Monday, April 29, 2013 - 13:30
Room: 

Expert Performance and the Multilingual Brain

Abstract: In order to develop and maintain expertise in the highly complex cognitive skill of interpreting the human brain seemingly undergoes neuro-physiological changes. The skill of simultaneous interpreting is acquired during extensive training; we can thus assume that changes in cognitive processing and
the resources required for skill execution produce long-term functional and structural changes in the brain, both in general control areas as well as in domain-specific representational areas. This presentation identifies some of these general and specific areas based on a longitudinal study of novice interpreters.

CV:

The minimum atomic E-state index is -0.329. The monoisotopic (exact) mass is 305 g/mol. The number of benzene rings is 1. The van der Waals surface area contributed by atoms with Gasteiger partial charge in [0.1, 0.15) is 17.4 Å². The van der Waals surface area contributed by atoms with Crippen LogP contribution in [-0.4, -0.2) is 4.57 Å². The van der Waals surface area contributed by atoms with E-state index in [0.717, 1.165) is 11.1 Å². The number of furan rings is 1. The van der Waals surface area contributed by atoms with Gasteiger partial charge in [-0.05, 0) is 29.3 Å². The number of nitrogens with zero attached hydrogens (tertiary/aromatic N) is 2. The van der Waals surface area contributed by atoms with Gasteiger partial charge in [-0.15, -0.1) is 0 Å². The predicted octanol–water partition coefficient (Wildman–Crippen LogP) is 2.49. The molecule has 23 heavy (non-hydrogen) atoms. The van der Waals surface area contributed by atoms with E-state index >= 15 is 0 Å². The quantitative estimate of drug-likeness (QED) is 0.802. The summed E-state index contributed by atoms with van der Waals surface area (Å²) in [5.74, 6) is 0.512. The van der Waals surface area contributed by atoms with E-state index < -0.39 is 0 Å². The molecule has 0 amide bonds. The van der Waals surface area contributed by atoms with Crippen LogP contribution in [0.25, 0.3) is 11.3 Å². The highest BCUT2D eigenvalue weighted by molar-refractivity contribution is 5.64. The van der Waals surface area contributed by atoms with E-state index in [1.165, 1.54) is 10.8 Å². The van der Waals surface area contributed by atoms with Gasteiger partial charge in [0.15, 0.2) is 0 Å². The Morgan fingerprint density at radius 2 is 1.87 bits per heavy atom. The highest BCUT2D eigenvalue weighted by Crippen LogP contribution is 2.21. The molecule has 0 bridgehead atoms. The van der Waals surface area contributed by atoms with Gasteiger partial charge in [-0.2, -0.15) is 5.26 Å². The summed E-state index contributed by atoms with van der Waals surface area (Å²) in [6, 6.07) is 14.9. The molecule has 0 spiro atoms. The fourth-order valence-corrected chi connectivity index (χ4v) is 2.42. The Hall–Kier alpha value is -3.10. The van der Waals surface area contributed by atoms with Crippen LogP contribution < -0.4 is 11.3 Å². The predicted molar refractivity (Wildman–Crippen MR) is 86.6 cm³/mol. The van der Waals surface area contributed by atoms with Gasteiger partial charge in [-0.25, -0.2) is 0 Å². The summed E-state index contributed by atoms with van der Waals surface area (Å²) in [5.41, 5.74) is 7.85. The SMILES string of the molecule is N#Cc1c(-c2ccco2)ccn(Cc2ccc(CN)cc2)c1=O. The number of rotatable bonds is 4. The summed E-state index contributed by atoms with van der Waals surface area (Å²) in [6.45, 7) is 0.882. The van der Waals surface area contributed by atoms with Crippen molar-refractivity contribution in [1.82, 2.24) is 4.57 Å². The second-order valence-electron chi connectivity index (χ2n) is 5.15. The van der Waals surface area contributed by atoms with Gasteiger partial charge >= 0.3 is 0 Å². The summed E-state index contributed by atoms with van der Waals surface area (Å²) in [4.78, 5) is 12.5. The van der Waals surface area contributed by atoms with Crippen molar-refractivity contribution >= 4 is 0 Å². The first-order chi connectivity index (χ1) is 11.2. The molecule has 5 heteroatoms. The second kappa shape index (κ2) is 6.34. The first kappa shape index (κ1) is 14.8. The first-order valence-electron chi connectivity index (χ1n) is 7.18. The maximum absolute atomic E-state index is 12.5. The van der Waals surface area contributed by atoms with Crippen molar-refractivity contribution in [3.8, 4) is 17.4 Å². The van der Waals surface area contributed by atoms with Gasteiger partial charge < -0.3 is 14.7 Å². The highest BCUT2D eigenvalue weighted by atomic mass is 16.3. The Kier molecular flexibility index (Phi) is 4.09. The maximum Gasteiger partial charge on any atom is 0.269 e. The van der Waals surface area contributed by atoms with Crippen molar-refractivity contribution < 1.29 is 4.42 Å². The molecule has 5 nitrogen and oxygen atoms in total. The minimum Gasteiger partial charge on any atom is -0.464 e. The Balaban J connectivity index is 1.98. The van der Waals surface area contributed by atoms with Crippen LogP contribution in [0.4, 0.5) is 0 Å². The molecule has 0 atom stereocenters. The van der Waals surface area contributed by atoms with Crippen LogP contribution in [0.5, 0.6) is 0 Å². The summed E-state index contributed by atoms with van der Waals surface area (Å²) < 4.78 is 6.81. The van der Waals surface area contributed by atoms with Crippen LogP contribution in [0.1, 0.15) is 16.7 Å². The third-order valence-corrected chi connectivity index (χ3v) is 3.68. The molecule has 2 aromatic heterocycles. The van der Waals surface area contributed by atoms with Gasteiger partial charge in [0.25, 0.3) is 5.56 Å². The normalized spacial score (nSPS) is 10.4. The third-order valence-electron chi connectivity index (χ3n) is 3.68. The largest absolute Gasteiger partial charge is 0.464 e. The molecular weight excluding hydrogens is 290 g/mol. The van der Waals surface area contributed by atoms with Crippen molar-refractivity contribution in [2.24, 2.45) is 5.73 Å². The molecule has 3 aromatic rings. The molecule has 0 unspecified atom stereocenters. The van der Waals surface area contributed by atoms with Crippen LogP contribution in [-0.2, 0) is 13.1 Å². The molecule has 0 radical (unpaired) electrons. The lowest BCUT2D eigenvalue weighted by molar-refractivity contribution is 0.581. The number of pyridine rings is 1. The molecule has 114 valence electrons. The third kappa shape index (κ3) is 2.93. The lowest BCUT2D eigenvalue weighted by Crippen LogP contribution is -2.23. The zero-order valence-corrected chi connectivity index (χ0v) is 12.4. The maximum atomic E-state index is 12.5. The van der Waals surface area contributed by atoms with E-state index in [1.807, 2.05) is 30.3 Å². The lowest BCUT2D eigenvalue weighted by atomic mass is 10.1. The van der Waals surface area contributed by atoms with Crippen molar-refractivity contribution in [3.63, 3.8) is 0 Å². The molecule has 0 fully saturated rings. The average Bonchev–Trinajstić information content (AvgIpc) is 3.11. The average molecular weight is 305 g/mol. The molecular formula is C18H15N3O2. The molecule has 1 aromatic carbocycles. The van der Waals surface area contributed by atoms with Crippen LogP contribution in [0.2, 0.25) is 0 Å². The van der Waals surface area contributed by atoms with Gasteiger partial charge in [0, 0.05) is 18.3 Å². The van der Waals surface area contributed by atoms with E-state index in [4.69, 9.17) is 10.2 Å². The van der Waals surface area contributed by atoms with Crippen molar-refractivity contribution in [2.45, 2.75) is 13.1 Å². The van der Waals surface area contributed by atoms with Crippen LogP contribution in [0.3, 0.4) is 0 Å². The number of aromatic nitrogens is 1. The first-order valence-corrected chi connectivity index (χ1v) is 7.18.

Barbara Moser-Mercer is Professor of conference interpreting and Director of the Interpreting department at the Faculté de traduction et d’interprétation, University of Geneva. Her research focuses on cognitive and cognitive neuro-science aspects of the interpreting process and on the human performance dimension of skill development. She has co-developed the Virtualinstitute©, the first fully integrated virtual learning environment for interpreters, which she currently also leverages in partnership with ICRC, ILO, UNHCR, MSF, UN-OCHA, UN-WFP, and UNAMA for training interpreters working in conflict zones (InZone, http://virtualinstitute.fti.unige.ch/inzone) both on-site in the field and virtually. She was a member of the High Level Group on Multilingualism of EU Commissioner for Multilingualism, Leonard Orban, and has coordinated the European Masters in Conference Interpreting (www.emcinterpreting.org) since 2008. She is also an active conference interpreter, member of AIIC (www.aiic.net) and of AIIC’s research committee. Alexis Hervais-Adelman, PhD. is a research associate in at the Brain and Langauge Lab in the Department of Clinical Neurosciences at the University of Geneva. His early research, working with Dr. Matt Davis, Dr Ingrid Johnsrude and Dr. Robert Carlyon at the UK Medical Research Council Cognition and Brain Sciences Unit, Cambridge, focused on the perception of acoustically degraded speech, with a view to determining the cerebral mechanisms that enable us to comprehend speech under adverse conditions. Subsequently he worked with Prof. Roy Patterson at the Centre for the Neural Basis of Hearing, Cambridge University Department of Physiology, investigating the representation of speech sounds in human auditory cortex. Since 2009 he has worked with Prof. Narly Golestani, studying the neural basis of simultaneous interpretation. His present work uses neuroimaging techniques to determine the neural processes that enable simultaneous interpreters to carry out their highly-demanding work, and to examine the consequences of expertise in simultaneous interpretation for the brain.